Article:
The advocates of so-called tort reform are back in Missouri. Although the cap on damages in medical malpractice cases was ruled to be unconstitutional last year, Missouri Republicans have vowed to get the limit restored. Doing so, they say, will control health care costs and encourage doctors to remain in Missouri.
When the tort reform bill was enacted in 2005, it included a $350,000 cap on non-economic damages such as pain and suffering in medical malpractice cases. Before 2005, Missouri still had a cap, but the amount was higher and adjustable for inflation.
The Missouri state constitution includes a Bill of Rights that states, “”the right of a trial by jury as heretofore enjoyed shall remain inviolate.” The court decided that any limit on damages that restricts a jury violates the constitutional right to a trial by jury. The advocates of tort reform say they will try to enact legislation to eliminate this common law right to trial by jury for healthcare malpractice and replace it with a statutory right to sue.
Opponents of the tort reformers say that the right to a jury trial is central to basic liberties and rights and must be protected. One Missouri lawyer has said that advocates of a damages cap are trying to enact immunity from negligence actions for a single group – health care providers — and let politicians decide what appropriate damages are.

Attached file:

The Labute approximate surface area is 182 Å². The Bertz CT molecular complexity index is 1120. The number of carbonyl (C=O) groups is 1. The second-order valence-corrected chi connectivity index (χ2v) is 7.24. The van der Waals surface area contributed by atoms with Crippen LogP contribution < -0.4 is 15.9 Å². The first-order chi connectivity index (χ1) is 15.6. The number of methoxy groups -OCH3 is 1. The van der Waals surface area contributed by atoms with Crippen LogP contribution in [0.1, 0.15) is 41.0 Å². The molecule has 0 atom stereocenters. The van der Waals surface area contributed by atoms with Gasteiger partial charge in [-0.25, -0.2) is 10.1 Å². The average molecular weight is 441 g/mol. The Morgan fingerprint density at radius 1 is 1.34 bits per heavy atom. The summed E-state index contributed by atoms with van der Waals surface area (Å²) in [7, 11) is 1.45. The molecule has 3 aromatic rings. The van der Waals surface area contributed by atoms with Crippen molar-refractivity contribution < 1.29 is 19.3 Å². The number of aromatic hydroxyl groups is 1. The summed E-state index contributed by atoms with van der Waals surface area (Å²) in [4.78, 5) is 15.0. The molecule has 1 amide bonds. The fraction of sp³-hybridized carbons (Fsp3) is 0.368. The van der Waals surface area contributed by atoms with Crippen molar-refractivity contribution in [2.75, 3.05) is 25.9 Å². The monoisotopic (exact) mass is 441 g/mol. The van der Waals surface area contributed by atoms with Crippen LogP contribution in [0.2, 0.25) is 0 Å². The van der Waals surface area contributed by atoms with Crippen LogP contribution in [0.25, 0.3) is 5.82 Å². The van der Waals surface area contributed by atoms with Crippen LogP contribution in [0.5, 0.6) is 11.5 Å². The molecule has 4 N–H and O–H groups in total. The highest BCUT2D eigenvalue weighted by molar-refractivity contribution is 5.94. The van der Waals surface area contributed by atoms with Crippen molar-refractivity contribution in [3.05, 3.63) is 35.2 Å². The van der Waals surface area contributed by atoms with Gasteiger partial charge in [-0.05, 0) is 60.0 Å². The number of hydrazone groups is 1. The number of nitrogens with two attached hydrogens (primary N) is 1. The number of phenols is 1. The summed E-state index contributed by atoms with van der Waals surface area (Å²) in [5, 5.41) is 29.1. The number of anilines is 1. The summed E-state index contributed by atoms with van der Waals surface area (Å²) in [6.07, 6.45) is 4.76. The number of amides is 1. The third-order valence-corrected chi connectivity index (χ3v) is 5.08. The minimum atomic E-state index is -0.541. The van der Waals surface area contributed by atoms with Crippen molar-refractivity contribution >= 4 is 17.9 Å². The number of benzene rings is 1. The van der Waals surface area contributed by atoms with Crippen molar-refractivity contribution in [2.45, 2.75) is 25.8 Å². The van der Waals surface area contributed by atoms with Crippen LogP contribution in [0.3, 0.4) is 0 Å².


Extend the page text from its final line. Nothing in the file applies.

This may be an uphill battle for those arguing that there should be no caps on damages. Republicans in the Missouri House have a super-majority. Moreover, neighboring Kansas just upheld its own cap — $250,000 – on non-economic damages. However, actually implementing revised damages caps could take some time. To pass an amendment to change the constitutional right to trial by jury would have to be approved by the voters,, and any legislation passed would have to be signed by the governor.
New York is in the minority of states with no caps on non-economic damages. However, that is not because proponents of tort reform in Albany haven’t tried. Legislation has been introduced in every recent session, and depending on the future composition of the legislature, it may be just a matter of time.
Source: CBS St. Louis, “MO GOP To Bring Back Tort Reform In 2013,” Jan. 5, 2013.